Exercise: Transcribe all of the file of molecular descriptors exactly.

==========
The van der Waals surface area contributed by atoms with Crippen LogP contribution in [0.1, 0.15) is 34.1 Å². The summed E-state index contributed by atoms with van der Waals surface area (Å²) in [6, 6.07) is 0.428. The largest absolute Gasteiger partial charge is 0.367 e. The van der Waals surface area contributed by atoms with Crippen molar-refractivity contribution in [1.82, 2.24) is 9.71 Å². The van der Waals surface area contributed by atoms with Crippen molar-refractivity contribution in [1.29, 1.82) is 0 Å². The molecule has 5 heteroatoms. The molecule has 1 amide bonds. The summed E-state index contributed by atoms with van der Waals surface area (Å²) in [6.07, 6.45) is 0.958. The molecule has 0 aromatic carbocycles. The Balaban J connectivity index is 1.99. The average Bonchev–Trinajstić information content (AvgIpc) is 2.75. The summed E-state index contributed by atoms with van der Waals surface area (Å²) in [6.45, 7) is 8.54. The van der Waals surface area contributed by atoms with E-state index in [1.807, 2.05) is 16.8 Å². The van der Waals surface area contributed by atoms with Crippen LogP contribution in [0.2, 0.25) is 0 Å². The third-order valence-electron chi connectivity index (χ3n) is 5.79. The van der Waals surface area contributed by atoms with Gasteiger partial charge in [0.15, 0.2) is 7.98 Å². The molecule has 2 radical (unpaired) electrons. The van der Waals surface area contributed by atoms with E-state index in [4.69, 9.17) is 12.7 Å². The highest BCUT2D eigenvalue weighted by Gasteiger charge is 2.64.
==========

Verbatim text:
The van der Waals surface area contributed by atoms with Crippen LogP contribution in [0.1, 0.15) is 34.1 Å². The summed E-state index contributed by atoms with van der Waals surface area (Å²) in [6, 6.07) is 0.428. The largest absolute Gasteiger partial charge is 0.367 e. The van der Waals surface area contributed by atoms with Crippen molar-refractivity contribution in [1.82, 2.24) is 9.71 Å². The van der Waals surface area contributed by atoms with Crippen molar-refractivity contribution in [1.29, 1.82) is 0 Å². The molecule has 5 heteroatoms. The molecule has 1 amide bonds. The summed E-state index contributed by atoms with van der Waals surface area (Å²) in [6.07, 6.45) is 0.958. The molecule has 0 aromatic carbocycles. The Balaban J connectivity index is 1.99. The average Bonchev–Trinajstić information content (AvgIpc) is 2.75. The summed E-state index contributed by atoms with van der Waals surface area (Å²) in [6.45, 7) is 8.54. The van der Waals surface area contributed by atoms with E-state index in [1.807, 2.05) is 16.8 Å². The van der Waals surface area contributed by atoms with Crippen LogP contribution in [0.2, 0.25) is 0 Å². The third-order valence-electron chi connectivity index (χ3n) is 5.79. The van der Waals surface area contributed by atoms with Gasteiger partial charge in [0.15, 0.2) is 7.98 Å². The molecule has 2 radical (unpaired) electrons. The van der Waals surface area contributed by atoms with E-state index in [4.69, 9.17) is 12.7 Å². The highest BCUT2D eigenvalue weighted by Gasteiger charge is 2.64.